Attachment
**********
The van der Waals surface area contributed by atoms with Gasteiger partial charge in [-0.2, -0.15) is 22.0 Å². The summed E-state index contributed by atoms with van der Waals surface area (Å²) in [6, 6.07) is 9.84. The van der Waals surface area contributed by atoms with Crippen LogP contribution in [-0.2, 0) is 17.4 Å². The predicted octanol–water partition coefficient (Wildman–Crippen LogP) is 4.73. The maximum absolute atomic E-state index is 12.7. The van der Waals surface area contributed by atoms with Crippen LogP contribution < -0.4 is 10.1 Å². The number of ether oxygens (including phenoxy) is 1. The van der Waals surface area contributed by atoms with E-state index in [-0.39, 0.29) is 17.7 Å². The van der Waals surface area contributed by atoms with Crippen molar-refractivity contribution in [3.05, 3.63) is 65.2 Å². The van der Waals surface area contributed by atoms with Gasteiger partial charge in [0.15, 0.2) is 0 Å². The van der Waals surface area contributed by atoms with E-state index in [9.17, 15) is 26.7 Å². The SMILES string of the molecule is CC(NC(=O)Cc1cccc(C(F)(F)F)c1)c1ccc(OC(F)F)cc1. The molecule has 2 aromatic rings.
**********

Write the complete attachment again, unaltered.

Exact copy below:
The van der Waals surface area contributed by atoms with Gasteiger partial charge in [-0.2, -0.15) is 22.0 Å². The summed E-state index contributed by atoms with van der Waals surface area (Å²) in [6, 6.07) is 9.84. The van der Waals surface area contributed by atoms with Crippen LogP contribution in [-0.2, 0) is 17.4 Å². The predicted octanol–water partition coefficient (Wildman–Crippen LogP) is 4.73. The maximum absolute atomic E-state index is 12.7. The van der Waals surface area contributed by atoms with Crippen LogP contribution < -0.4 is 10.1 Å². The number of ether oxygens (including phenoxy) is 1. The van der Waals surface area contributed by atoms with E-state index in [-0.39, 0.29) is 17.7 Å². The van der Waals surface area contributed by atoms with Crippen molar-refractivity contribution in [3.05, 3.63) is 65.2 Å². The van der Waals surface area contributed by atoms with Gasteiger partial charge in [0.15, 0.2) is 0 Å². The van der Waals surface area contributed by atoms with E-state index in [9.17, 15) is 26.7 Å². The SMILES string of the molecule is CC(NC(=O)Cc1cccc(C(F)(F)F)c1)c1ccc(OC(F)F)cc1. The molecule has 2 aromatic rings.